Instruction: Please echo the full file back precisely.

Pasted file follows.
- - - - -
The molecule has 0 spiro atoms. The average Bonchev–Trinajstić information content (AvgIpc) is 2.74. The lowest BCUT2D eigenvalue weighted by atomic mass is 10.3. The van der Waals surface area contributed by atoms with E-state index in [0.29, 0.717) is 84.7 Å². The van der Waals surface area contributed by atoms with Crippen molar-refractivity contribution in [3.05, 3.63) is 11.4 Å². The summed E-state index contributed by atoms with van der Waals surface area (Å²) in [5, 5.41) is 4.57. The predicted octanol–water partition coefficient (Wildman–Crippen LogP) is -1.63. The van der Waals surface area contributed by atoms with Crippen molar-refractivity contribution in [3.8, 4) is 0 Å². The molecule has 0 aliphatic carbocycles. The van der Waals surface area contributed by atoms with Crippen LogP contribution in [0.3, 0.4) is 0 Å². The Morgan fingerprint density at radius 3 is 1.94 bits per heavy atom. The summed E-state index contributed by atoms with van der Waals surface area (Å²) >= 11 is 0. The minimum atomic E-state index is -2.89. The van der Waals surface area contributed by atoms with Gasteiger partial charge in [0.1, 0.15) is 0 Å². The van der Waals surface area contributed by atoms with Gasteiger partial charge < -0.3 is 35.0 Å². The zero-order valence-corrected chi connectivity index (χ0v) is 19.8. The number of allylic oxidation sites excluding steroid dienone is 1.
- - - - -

The molecule has 0 spiro atoms. The average Bonchev–Trinajstić information content (AvgIpc) is 2.74. The lowest BCUT2D eigenvalue weighted by atomic mass is 10.3. The van der Waals surface area contributed by atoms with E-state index in [0.29, 0.717) is 84.7 Å². The van der Waals surface area contributed by atoms with Crippen molar-refractivity contribution in [3.05, 3.63) is 11.4 Å². The summed E-state index contributed by atoms with van der Waals surface area (Å²) in [5, 5.41) is 4.57. The predicted octanol–water partition coefficient (Wildman–Crippen LogP) is -1.63. The van der Waals surface area contributed by atoms with Crippen molar-refractivity contribution in [3.8, 4) is 0 Å². The molecule has 0 aliphatic carbocycles. The van der Waals surface area contributed by atoms with Crippen LogP contribution in [0.3, 0.4) is 0 Å². The Morgan fingerprint density at radius 3 is 1.94 bits per heavy atom. The summed E-state index contributed by atoms with van der Waals surface area (Å²) >= 11 is 0. The minimum atomic E-state index is -2.89. The van der Waals surface area contributed by atoms with Gasteiger partial charge in [0.1, 0.15) is 0 Å². The van der Waals surface area contributed by atoms with Gasteiger partial charge < -0.3 is 35.0 Å². The zero-order valence-corrected chi connectivity index (χ0v) is 19.8. The number of allylic oxidation sites excluding steroid dienone is 1.